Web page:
After you have accumulated enough information and feel confident in your knowledge, you can start devising an action plan towards certain financial goal (debt free, typically), or even financial freedom.

Start small: Aggregate your bills and past-due bills and find which of the bills are the smallest, therefore, the easiest to start with. Confronting your debt is similar to introducing spiders to a patient with phobias to spiders. The process needs to happen, but slowly at first. We are looking for small wins to start then build our habits from there. Time: 30 minutes max.

Build a proper budget: Look at your monthly income and expenses. Consider building charts and excess spreadsheets to better visualize the information. This is the cornerstone of EVERY path towards financial recovery. This is probably the most quintessential move you can make to achieve your financial goals. You may realize that you can make double payments on debt monthly to recover 2x faster. You may realize you have leftover funds to set aside in an emergency fund or even invest. You may realize you barely have enough or not enough at all to pay bills. Regardless of the outcome, this is the necessary element in your financial plan. Time: 60 Minutes Max.

Consider investing or side hustles: This is self-explanatory as well. If your company does not have retirement funds set-up, consider one asap. Look into other investment vehicles that can provide passive income (like PlutusX MAM). Similarly, consider building an additional stream of income through a side hustle like real estate, e-commerce, affiliate programs, consulting, or starting a business. Time: 60 Minutes Max for Planning and Research.

Stay Consistent, Automize

Over time, the monster of debt, the burden, and guilt will dissipate. Debt is not forever. After you build a strategy, or, so to speak, a plan of action – you must stay consistent. You may be confronted with obstacles along the way, and that is to be expected. So do not get flustered or deterred from what is to be expected. We are reconditioning our brain to view money from a different perspective, a more fiscally responsible perspective. We are looking for those “small wins” to change our habits and sequentially our behavior with money and our affect towards it.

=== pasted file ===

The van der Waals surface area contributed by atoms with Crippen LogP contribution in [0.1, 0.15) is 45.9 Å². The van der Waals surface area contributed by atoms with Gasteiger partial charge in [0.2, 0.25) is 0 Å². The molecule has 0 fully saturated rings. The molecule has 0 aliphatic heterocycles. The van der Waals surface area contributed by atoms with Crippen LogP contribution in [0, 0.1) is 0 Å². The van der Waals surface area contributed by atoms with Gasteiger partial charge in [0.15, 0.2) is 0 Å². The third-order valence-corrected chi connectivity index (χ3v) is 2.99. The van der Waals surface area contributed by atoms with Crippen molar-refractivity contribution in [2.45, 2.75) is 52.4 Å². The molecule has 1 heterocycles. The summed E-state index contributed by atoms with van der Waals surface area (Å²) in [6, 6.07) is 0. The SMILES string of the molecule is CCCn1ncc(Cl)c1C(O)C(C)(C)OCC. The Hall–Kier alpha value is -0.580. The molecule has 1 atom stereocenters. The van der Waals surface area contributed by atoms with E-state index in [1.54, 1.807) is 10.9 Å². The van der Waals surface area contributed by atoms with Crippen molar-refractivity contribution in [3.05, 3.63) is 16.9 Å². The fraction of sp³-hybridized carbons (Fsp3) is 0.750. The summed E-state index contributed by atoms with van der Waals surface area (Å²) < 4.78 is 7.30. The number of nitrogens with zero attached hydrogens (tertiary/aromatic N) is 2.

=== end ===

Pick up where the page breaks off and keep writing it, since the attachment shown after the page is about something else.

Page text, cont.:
If you still struggle, but you are determined to be debt free and/or simply take control of your finances, then consider automating your payments and investments.

Go to your bank and ask them to pull a certain percentage from deposits proportionally into different accounts so that you are not tempted with the option of spending it recklessly. Also, automate payments online monthly, and even consider automating subscriptions to investment funds monthly.

You may experience temporary pain and struggle in this journey, during this pursuit towards financial freedom, but I promise that the end is totally worth the outcome. Now congratulate yourself. If you are reading this article because it pertains to you, then you know there is a problem and you are curiously seeking solutions. You are awesome and on your way towards financial freedom, congratulations!


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We are not financial advisors and none of this information should be misconstrued as financial advice. We strongly suggest that you consult your personal financial advisors. We suggest that you continue the research before coming to a decision even if this article is considered a portion of your research.

*Please note all investing involves risk, including the possible loss of money you invest, and past performance does not guarantee future performance. Historical returns, expected returns, and probability projections are provided for informational and illustrative purposes, and may not reflect actual future performance.